The spread of the COVID-19 coronavirus is a fluid situation changing by the day, and even by the hour. The growing worldwide public health emergency is threatening lives, but it’s also impacting businesses and disrupting travel around the world. The OECD warns that coronavirus could cut global economic growth in half, and the Federal Reserve will cut the federal interest rates following the worst week for the stock market since 2008.
Just how the COVID-19 coronavirus will affect the way we live and work is unclear because it’s a novel disease spreading around the world for the first time, but it appears that AI may help fight the virus and its economic impact.
A World Health Organization report released last month said that AI and big data are a key part of the response to the disease in China. Here are some ways people are turning to machine learning solutions in particular to detect, or fight against, the COVID-19 coronavirus.
On February 19, the Danish company UVD Robots said it struck an agreement with Sunay Healthcare Supply to distribute its robots in China. UVD’s robots rove around health care facilities spreading UV light to disinfect rooms contaminated with viruses or bacteria.
XAG Robot is also deploying disinfectant-spraying robots and drones in Guangzhou.
UC Berkeley robotics lab director and DexNet creator Ken Goldberg predicts that if the coronavirus becomes a pandemic, it may lead to the spread of more robots in more environments.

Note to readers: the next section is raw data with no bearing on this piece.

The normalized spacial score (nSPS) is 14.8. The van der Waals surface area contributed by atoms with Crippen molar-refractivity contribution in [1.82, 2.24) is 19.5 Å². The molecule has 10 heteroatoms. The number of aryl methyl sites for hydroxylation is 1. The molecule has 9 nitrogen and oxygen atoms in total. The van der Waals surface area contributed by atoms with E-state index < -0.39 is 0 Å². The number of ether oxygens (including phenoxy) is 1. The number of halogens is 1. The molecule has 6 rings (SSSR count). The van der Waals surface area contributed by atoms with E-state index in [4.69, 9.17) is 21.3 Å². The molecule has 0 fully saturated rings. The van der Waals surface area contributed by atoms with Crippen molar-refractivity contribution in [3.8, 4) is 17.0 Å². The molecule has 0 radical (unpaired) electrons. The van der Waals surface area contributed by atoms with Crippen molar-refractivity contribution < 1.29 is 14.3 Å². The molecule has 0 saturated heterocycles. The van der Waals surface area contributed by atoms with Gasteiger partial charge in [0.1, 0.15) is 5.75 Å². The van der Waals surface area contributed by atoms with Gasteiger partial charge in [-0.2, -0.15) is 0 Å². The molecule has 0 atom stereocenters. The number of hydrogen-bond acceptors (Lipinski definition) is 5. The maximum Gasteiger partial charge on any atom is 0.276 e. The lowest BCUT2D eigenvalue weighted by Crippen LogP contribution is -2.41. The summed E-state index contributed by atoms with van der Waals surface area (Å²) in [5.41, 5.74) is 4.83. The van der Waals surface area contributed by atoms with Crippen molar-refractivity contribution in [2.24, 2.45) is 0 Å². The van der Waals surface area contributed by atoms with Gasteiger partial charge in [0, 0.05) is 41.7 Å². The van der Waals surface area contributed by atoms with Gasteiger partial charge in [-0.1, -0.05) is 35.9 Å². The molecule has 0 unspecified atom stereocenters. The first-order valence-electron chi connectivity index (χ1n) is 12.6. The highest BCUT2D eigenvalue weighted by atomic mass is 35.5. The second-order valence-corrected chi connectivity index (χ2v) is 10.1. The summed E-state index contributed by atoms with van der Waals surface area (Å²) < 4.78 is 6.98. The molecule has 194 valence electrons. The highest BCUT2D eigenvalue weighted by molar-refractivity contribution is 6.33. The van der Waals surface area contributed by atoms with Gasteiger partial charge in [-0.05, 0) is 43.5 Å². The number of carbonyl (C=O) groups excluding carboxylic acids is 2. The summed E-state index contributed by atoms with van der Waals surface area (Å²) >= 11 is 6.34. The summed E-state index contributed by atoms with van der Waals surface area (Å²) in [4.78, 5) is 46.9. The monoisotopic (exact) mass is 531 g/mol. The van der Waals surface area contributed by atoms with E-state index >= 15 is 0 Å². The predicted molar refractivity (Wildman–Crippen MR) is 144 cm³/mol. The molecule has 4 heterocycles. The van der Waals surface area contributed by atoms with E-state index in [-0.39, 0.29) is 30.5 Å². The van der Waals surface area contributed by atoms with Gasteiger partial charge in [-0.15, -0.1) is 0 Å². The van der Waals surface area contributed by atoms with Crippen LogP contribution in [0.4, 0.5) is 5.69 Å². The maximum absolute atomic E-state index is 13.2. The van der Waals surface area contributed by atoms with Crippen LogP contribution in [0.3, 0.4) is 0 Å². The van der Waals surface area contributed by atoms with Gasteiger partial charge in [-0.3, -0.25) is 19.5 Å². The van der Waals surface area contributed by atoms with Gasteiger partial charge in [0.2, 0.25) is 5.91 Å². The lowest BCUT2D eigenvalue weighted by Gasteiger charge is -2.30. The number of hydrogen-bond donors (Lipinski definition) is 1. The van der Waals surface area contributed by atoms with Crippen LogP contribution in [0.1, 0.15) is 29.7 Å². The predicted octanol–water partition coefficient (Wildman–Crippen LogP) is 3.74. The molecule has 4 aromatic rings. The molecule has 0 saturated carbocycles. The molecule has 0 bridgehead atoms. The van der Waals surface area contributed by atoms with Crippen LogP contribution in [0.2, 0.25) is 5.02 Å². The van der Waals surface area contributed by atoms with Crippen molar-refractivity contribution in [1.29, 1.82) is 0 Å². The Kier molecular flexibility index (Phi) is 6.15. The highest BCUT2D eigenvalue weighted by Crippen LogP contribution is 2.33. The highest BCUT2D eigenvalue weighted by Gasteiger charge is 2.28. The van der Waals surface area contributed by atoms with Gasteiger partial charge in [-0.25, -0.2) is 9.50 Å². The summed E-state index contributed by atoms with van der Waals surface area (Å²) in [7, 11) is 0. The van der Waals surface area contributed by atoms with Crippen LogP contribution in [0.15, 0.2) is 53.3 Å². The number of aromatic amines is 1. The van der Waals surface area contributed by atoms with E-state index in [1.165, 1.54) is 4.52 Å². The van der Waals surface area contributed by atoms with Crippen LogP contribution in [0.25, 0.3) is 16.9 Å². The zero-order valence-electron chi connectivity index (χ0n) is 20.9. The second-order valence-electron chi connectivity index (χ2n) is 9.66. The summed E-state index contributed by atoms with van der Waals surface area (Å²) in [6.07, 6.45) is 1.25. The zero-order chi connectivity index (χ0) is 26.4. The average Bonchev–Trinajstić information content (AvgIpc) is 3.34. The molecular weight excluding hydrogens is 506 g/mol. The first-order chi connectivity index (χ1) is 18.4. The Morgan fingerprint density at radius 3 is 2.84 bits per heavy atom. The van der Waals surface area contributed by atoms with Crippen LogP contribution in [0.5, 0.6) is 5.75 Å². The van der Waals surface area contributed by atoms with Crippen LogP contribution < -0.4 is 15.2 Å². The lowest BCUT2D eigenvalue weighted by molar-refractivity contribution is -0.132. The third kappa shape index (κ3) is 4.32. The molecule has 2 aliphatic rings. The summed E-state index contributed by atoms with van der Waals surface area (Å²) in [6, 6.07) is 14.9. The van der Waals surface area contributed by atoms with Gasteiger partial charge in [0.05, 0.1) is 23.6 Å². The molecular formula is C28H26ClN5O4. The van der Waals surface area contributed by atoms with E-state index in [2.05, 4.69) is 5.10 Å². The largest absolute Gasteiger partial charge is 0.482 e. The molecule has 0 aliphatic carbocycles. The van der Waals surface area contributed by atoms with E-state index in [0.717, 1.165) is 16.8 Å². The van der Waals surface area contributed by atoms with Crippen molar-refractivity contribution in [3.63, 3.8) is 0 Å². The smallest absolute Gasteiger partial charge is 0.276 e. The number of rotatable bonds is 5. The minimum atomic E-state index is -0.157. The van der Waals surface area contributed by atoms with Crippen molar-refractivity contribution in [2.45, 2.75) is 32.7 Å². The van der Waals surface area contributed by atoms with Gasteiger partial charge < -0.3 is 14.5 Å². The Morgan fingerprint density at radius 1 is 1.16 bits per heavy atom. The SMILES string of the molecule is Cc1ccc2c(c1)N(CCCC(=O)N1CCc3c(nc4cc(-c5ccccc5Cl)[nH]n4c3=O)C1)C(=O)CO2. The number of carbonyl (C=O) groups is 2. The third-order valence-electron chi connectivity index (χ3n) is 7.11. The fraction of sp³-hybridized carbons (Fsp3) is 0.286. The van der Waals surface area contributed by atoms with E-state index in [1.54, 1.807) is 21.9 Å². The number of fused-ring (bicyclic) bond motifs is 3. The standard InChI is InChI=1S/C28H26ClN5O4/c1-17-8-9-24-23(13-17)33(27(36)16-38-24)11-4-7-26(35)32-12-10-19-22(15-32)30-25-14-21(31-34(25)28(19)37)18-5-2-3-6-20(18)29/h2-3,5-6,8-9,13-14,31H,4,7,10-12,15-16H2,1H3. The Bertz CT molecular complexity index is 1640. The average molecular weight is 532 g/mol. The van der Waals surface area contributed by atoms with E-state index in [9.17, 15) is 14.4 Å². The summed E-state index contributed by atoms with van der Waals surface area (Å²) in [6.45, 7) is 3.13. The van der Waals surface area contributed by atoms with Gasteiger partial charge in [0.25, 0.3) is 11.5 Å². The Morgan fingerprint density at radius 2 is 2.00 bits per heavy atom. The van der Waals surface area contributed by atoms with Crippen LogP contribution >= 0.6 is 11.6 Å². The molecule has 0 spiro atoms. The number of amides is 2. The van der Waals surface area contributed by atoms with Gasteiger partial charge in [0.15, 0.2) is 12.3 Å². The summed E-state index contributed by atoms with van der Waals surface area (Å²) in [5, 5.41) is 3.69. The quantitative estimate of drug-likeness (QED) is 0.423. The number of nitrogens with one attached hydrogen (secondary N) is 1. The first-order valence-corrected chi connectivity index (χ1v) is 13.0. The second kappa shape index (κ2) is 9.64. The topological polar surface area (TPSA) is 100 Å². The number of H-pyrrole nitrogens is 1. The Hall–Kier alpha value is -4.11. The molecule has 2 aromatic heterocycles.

A Covid-19 pandemic could accelerate adoption of teleconferencing and tele-robotics starting in hospitals, and for robots for warehouses, delivery, food preparation, and manufacturing.
— Ken Goldberg (@ken_goldberg) February 28, 2020
Robotic solutions to, for example, limit exposure of medical or service industry staff in hotels are deploying in some places today, but not every robot being rolled out is a winner.
The startup Promobot advertises itself as a service robot for business and recently showed off its robot in Times Square. The robot deploys no biometric or temperature analysis sensors. It just asks four questions in a screening, like “Do you have a cough?” It also requires people to touch a screen to register a response. A Gizmodo reporter who spoke to the bot called it “dumb,” but that’s not even the worst part: Asking people in the midst of an outbreak soon to be declared a global pandemic to physically touch screens seems awfully counterproductive.
Fever detection in public places
One way AI detects coronavirus is with cameras equipped with thermal sensors.
A Singapore hospital and public health facility is performing real-time temperature checks, thanks to startup KroniKare, with a smartphone and thermal sensor.
An AI system developed by Chinese tech company Baidu that uses an infrared sensor and AI to predict people’s temperatures is now in use in Beijing’s Qinghe Railway Station, according to an email sent to Baidu employees that was shared with VentureBeat.
The Baidu approach combines computer vision and infrared to detect the forehead temperature of up to 200 people a minute within a range of 0.5 degree Celsius. The system alerts authorities if it detects a person with a temperature above 37.3 degree Celsius (99.1 degrees Fahrenheit) since fever is a tell-tale sign of coronavirus. Baidu may implement its temperature monitoring next in Beijing South Railway Station and Line 4 of the Beijing Subway.
Last month, Shenzhen MicroMultiCopter said in a statement that it’s deployed more than 100 drones capable in various Chinese cities. The drones are capable of not only thermal sensing but also spraying disinfectant and patrolling public places.